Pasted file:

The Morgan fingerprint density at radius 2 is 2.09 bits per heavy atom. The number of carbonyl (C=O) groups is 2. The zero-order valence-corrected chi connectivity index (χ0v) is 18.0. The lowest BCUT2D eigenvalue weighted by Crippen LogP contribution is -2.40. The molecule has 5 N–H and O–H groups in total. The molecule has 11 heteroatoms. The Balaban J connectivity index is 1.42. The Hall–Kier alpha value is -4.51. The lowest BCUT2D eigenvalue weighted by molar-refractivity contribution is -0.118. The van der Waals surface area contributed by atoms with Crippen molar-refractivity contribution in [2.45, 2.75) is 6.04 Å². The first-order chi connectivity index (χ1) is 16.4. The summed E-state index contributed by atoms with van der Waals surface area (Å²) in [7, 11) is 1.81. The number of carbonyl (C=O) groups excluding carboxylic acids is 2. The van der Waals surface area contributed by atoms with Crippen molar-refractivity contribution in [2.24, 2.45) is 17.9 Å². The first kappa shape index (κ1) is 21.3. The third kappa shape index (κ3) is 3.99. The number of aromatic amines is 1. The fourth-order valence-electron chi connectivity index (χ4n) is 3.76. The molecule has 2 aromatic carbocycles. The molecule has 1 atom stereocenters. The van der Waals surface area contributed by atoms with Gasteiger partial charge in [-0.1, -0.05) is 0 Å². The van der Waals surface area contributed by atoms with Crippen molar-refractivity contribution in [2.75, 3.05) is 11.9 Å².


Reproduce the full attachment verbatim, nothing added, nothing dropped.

The Morgan fingerprint density at radius 2 is 2.09 bits per heavy atom. The number of carbonyl (C=O) groups is 2. The zero-order valence-corrected chi connectivity index (χ0v) is 18.0. The lowest BCUT2D eigenvalue weighted by Crippen LogP contribution is -2.40. The molecule has 5 N–H and O–H groups in total. The molecule has 11 heteroatoms. The Balaban J connectivity index is 1.42. The Hall–Kier alpha value is -4.51. The lowest BCUT2D eigenvalue weighted by molar-refractivity contribution is -0.118. The van der Waals surface area contributed by atoms with Crippen molar-refractivity contribution in [2.45, 2.75) is 6.04 Å². The first-order chi connectivity index (χ1) is 16.4. The summed E-state index contributed by atoms with van der Waals surface area (Å²) in [7, 11) is 1.81. The number of carbonyl (C=O) groups excluding carboxylic acids is 2. The van der Waals surface area contributed by atoms with Crippen molar-refractivity contribution in [2.24, 2.45) is 17.9 Å². The first kappa shape index (κ1) is 21.3. The third kappa shape index (κ3) is 3.99. The number of aromatic amines is 1. The fourth-order valence-electron chi connectivity index (χ4n) is 3.76. The molecule has 2 aromatic carbocycles. The molecule has 1 atom stereocenters. The van der Waals surface area contributed by atoms with Gasteiger partial charge in [-0.1, -0.05) is 0 Å². The van der Waals surface area contributed by atoms with Crippen molar-refractivity contribution in [2.75, 3.05) is 11.9 Å².